World Leader in the House

They arrived by foot, bicycle, shuttle, taxi, and wheelchair. Some leaned on canes. A few limped in on crutches. But come to Matthew Knight Arena they did, 11,000 of them on a sunny afternoon in May. They came to hear words spoken by a venerable world leader whose spiritual lineage reaches back centuries, and who was, for decades, the spiritual and political head of the exiled people of Tibet, yet who prefers to call himself a "humble Buddhist monk."

For more than an hour before His Holiness Tenzin Gyatso, the 14th Dalai Lama, was scheduled to speak, the eager, the curious, and the devout lined up in front of the security detectors placed at the three entrances to the arena. The mood was upbeat, expectant. New-age fashionistas showed off their ethnic jewelry and sparkly scarves. Friends chatted. Couples held hands.

"Seeing him speak, I think it will change my life," said Sophie Thompson, a UO sophomore.

In 1959, when the Dalai Lama was 24, just a few years older than Thompson, he was forced to flee his homeland of Tibet following a Chinese invasion. He established his home in exile in Dharamsala, India. For the next five decades he garnered worldwide respect for his commitment to the Buddhist teachings of compassion, nonviolence, and religious tolerance along with his unwavering support for the Tibetan people. Among the many honors he's received is the Nobel Peace Prize (1989).

Josh Ford brought his 10-year-old daughter to the talk because, he said, "I think it's important for her to hear the message the Dalai Lama wants to share about peace."

Rabbi Hanan Sills '78 said he almost stayed home and watched the talk via the Internet, but was glad he made the effort to see the Dalai Lama in person.

"I value his teachings, his being in the world, his way of living, his presence," said Sills, who led the Hillel Center at the university from 1984 to 1998, and taught in various departments.

Also in line were scores of middle school students wearing burgundy and gold T-shirts with the words "Peace Jam Northwest 2013" on the front, and on the back the lines "My brain and my heart are my temple. My philosophy is kindness." Bryan Costa, of Monroe Middle School, said the youths are part of a program, begun by the Dalai Lama and fellow Nobel Peace Prize winner Desmond Tutu, to teach young people about peace.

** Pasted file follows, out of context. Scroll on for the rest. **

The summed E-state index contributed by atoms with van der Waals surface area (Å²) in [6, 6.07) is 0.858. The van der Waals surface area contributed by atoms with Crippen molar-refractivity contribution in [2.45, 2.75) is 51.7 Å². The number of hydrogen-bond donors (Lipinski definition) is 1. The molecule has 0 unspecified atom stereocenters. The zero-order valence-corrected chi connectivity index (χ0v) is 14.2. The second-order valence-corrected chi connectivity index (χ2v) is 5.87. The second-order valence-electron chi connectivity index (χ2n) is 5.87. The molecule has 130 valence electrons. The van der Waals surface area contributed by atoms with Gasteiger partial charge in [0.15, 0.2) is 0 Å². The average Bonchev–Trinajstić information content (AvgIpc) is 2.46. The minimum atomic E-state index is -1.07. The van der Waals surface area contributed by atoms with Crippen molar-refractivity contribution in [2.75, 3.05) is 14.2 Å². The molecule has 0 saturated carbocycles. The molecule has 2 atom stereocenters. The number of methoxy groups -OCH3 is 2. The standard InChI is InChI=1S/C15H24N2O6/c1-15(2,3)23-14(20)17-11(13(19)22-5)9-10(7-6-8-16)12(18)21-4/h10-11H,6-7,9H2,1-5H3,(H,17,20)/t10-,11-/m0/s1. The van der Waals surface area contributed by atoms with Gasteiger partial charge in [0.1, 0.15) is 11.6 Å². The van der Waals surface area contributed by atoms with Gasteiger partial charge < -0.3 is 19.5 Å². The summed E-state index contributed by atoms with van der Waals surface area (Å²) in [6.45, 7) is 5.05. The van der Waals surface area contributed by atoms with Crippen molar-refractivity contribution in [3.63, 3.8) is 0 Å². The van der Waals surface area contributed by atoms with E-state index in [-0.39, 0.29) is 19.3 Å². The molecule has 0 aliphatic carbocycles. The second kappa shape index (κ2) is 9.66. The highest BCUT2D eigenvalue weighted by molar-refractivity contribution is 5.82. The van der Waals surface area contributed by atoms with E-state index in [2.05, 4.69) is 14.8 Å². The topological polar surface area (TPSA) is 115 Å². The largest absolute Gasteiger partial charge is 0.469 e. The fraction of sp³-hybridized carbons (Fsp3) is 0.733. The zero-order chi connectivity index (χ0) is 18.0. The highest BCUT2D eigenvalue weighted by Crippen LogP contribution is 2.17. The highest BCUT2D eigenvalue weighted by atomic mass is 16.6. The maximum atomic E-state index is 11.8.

Inside, almost every seat in the vast arena was filled—tickets for the event reportedly sold out in 30 minutes. The stage was festooned with flowers and at its center sat an elegant red chair donated by La-Z-Boy Furniture Gallery in Eugene, owned by Brad Parker '89.

When His Holiness—also known as Yeshin Norbu (the Wish-Fulfilling Gem) or Kundun (the Presence)—walked onto the stage, the crowd greeted him with a standing ovation. He stood in bright stage lights, but also appeared projected on the arena's scoreboard replay screens, each 20 feet by 12 feet, so even those with upper-level seats could see him up close. Taking his time, the Dalai Lama bowed to all quarters of the arena, then motioned the audience to sit.

His Holiness's visit to Eugene was more than a decade in the making. It was initiated by the Eugene Sakya Center, a Tibetan Buddhist group that offers meditation sessions and classes on Buddhist fundamentals. One of Sakya's resident teachers, Lady Palmo, was wounded and her parents and three siblings were killed during the same invasion that forced the Dalai Lama to flee Tibet. She was 15 at the time and spent the next 16 years meditating in caves in Tibet and India, "transforming the adversity she had experienced into forgiveness, compassion, and joy," according to the center's website. Palmo and her family moved to Cottage Grove in 1997. Her sons, Jigme Rinpoche and Ngaglo Rinpoche, head the Sakya Center.